Unionists want us to accept GERS uncritically and without any rigorous examination of the methodology used to produce the figures which are presented in the newspaper headlines. They’re the only figures which exist, we keep getting told. And this would be true. However that’s all the more reason to examine the way in which those figures are produced and the data collected with a critical and sceptical eye. It is scientifically illiterate to accept without criticism a single data set, all the more so when that data set is the only data which exists and it’s data which relies on estimates made by people who can reasonably be suspected of having a vested interest in a particular outcome.
It’s a bit like saying, “Well we don’t actually know how life developed on Earth, but we do have the account in this old book I found in the Barras which claims that the world sprang into being from an egg laid by the primordial gecko, so let’s go with that. My book looks pretty holy. Now give me one tenth of your income. My holy book tells us to tithe too.” And then you call evolutionary scientists primordial gecko deniers and claim that they’re a cult.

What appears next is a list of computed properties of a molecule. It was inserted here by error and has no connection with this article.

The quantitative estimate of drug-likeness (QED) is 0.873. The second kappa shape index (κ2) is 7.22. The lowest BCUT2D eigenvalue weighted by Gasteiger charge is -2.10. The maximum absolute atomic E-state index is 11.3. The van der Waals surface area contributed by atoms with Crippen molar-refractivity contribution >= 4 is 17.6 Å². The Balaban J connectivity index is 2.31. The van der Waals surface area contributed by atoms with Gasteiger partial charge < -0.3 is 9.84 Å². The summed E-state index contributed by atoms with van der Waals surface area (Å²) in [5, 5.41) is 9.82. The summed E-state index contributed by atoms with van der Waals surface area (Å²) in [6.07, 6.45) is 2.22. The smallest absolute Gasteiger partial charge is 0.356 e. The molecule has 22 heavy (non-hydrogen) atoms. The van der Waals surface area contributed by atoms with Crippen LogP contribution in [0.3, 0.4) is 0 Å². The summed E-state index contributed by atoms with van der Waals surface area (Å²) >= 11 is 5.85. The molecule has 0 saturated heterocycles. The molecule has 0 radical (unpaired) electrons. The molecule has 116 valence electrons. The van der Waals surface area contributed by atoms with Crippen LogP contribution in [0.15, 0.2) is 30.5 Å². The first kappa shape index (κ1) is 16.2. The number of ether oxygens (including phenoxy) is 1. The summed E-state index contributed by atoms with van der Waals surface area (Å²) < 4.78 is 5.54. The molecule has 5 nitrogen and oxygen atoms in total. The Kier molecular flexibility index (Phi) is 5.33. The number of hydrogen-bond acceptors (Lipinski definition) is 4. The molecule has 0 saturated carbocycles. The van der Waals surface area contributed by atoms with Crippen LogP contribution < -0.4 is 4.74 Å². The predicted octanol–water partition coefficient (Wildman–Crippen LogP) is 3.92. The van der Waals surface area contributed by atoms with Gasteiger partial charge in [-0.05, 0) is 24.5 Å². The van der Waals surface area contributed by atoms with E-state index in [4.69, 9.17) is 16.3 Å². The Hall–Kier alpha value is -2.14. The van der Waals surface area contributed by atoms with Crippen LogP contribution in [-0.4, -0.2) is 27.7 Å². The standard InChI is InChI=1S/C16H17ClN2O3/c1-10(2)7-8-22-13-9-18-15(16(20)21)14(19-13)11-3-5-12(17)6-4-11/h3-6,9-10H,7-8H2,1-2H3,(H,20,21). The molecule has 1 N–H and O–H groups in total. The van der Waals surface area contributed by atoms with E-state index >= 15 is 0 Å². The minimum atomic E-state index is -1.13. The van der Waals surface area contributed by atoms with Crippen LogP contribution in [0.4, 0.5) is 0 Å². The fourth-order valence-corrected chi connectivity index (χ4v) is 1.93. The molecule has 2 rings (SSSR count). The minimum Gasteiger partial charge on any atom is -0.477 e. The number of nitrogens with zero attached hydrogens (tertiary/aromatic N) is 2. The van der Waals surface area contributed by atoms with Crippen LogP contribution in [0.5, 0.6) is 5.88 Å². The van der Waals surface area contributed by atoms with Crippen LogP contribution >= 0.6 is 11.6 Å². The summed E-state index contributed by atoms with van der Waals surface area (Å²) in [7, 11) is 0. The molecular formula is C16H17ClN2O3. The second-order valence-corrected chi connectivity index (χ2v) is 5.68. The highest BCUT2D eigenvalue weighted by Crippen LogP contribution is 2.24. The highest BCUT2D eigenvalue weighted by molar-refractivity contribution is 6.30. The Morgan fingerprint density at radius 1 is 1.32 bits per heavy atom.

The claim is frequently made by GERS fundamentalists that the figures are Scottish government figures. But that’s not exactly true. The Scottish government has a legal obligation to produce the GERS figures, but the statisticians of the Scottish government have no means of knowing how much is spent on non-devolved matters in Scotland or is (allegedly) spent on Scotland’s behalf outwith Scotland. The statisticians of the Scottish government know nothing about say, how much of defence expenditure, or the expenditure of the Foreign and Commonwealth Office is allocated to Scotland. For those figures they rely entirely upon information supplied to them by the UK Treasury.
A proper economist has had the temerity to look beyond the annual round of headlines predicting economic ruin for an independent Scotland and to examine the figures with a sceptical eye. He has found them seriously wanting.